Updated: Aug 30
Editor’s Note: Today and tomorrow, Points “rips from the headlines” to look at doping– Olympic and otherwise– as part of drug history. Guest blogging for us in these pieces is Ross Aikins, a self-proclaimed sports-nerd, journalist, teacher, and postdoctoral fellow at the National Development and Research Institutes in New York City. A recent PhD from UCLA’s School of Education, Ross principally studies enhancement drug use in society, substance use issues among military veteran and college student populations, and other education and health related issues. He blogs at www.yourblogondrugs.com; this is his first article for Points.
The Mandarin Mermaid
Two weeks ago the sports media landscape buzzed with suspicions about the dominating performance of 16 year-old Chinese swimmer Ye Shiwen. There shouldn’t be anything controversial about this. After all, competing at the limits of human performance and shattering world records is what virtually all Olympians aspire to and train their whole lives to accomplish. But when we talk about “suspicion” in sport we’re usually talking about doping. Olympic athletes are the most tested humans in all of sport, and to date there is no evidence to suggest Ye ever used a banned substance.
Much of the faux-controversy may stem from the fact that the freestyle leg of Ye’s 200 IM was faster than that of men’s gold medalist and world record holder Ryan Lochte. Or, in the 400 IM, Ye dropped the world record by nearly a whole second. But are these feats really any less credible than the perennial dominance of, for example, Jamaican sprinter Usain Bolt, who seems to regularly set world records while celebrating mid-race? And is our collective speculation over alleged athletic performance enhancement any less warranted than, say, allegations that the man who announces these feats– NBC Sports’ eternally cherubic Bob Costas– may be cosmetically enhanced?
This is where sport, and sports culture are unfairly inconsistent, despite the premium that we—the sports consuming public—place on fairness in competition. This pair of blog posts are about a lot of things, but mostly they are about the past, present, and future of both objectivity and subjectivity in sports and sports medicine.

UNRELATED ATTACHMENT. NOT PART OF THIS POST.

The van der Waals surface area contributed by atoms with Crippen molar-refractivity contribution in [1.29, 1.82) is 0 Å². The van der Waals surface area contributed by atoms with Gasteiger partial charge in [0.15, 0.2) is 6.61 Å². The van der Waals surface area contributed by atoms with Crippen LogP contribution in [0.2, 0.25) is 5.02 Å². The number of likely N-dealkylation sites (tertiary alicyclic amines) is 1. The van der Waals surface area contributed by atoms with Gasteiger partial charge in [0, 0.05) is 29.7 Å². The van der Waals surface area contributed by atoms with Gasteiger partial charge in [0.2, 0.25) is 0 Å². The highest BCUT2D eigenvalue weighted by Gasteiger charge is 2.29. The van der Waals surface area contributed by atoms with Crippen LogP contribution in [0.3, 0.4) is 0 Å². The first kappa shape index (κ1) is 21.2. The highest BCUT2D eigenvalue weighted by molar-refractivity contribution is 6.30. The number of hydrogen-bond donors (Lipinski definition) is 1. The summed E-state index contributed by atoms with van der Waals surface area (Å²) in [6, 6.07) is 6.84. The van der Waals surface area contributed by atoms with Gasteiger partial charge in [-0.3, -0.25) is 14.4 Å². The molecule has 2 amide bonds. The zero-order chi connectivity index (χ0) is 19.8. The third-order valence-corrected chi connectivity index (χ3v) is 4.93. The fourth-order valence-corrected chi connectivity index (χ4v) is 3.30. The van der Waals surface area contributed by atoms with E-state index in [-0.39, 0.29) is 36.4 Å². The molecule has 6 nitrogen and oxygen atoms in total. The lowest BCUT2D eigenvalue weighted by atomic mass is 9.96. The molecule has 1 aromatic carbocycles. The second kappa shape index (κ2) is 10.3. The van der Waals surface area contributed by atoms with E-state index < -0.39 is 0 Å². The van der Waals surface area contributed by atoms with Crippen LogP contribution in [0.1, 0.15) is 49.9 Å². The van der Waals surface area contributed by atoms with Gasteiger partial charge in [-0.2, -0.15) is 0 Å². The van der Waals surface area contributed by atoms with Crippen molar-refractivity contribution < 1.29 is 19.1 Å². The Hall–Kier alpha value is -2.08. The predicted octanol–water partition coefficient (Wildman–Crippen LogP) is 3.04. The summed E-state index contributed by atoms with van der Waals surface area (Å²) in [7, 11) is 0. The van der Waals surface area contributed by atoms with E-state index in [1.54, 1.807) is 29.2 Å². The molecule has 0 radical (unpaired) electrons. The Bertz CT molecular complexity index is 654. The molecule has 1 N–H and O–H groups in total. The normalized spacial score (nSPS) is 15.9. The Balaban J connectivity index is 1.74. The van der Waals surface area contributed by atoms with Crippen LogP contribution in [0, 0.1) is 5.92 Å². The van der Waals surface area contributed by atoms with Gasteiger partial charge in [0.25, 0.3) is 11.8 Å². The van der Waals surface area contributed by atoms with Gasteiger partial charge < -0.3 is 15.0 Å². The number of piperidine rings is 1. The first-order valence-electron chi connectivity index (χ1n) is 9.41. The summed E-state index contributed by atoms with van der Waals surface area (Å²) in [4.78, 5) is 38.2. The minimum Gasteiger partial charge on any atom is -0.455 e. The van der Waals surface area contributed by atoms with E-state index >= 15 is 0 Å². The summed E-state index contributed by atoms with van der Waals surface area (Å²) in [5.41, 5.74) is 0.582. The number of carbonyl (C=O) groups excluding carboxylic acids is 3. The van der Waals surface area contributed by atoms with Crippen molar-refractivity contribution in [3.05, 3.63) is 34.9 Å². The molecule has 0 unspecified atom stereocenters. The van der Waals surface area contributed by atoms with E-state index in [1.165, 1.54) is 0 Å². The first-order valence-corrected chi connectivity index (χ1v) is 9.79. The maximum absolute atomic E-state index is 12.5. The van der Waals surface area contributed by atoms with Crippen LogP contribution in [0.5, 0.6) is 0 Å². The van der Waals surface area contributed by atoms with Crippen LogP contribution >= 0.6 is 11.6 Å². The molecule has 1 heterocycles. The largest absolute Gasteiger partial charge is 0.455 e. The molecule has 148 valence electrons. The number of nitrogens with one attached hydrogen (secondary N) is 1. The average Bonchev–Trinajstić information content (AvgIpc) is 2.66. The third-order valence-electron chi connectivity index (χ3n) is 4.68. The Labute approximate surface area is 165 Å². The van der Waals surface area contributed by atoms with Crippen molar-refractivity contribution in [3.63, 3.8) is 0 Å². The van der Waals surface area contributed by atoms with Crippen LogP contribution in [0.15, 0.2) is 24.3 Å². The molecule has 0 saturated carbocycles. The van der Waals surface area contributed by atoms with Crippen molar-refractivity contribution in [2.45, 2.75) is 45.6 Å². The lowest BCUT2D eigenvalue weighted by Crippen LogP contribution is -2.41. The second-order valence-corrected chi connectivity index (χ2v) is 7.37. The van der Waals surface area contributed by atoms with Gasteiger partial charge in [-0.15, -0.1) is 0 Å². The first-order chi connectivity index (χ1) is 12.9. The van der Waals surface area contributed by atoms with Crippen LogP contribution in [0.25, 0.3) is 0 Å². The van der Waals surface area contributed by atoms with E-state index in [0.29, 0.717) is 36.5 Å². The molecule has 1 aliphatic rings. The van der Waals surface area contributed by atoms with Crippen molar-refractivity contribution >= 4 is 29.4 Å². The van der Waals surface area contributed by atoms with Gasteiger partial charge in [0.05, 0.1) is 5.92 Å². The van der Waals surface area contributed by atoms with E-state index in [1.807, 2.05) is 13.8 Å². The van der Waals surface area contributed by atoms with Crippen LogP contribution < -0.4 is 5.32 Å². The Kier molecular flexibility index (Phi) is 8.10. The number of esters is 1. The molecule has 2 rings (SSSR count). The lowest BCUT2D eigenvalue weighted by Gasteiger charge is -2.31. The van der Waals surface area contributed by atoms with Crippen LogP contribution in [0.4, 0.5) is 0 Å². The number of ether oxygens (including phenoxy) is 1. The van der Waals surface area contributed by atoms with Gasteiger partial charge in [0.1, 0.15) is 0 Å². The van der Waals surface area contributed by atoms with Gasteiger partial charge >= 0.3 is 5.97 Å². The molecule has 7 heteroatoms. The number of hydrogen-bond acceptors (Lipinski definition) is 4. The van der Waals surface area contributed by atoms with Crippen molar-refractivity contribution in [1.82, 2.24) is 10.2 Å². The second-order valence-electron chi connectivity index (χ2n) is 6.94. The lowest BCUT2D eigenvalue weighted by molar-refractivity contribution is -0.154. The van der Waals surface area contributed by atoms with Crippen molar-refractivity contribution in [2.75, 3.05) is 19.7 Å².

To offer a broad sports generalization, rules and standards are applied to preserve fairness in competition. It is important to us to be able to declare winners and losers objectively. (This is important to Las Vegas for similar reasons). Sprinting and swimming are pretty objective: you are either fast, or not. Touch pads were first used for swimming during the 1968 Mexico games to minimize human error, and major pro sports are becoming increasingly reliant upon the use of instant replay to make games more objective, and more fair. The confluence of high-definition cameras, high speed relays to the field, and a booth with a curtain was all it took for the NFL to jump hardily on the replay bandwagon. Goalline technology is currently being considered by FIFA in soccer. The use of replay is expanding in the NBA. Baseball is the one holdout .
Of course there are plenty of chemical-free sports scandals throughout history. The Black Sox World Series scandal of 1919, the recent point-shaving disgraced NBA referee Tim Donaghy, and arguably the entire sport of boxing exemplify how difficult it is to prevent human tampering in sport. Sport is a giant industry, and when it comes to fairness in competition, corruption is cheating—it’s unfair. Likewise, when it comes to doping in sport, outcomes are binary. Ye and Bolt are by all accounts clean, while Ben Johnson tested positive for the steroid stanozolol in 1988 and was disqualified.
Bolt Celebrates Good Time
However, official classifications of which substances are banned—and importantly, for whom—are subjective and change over time.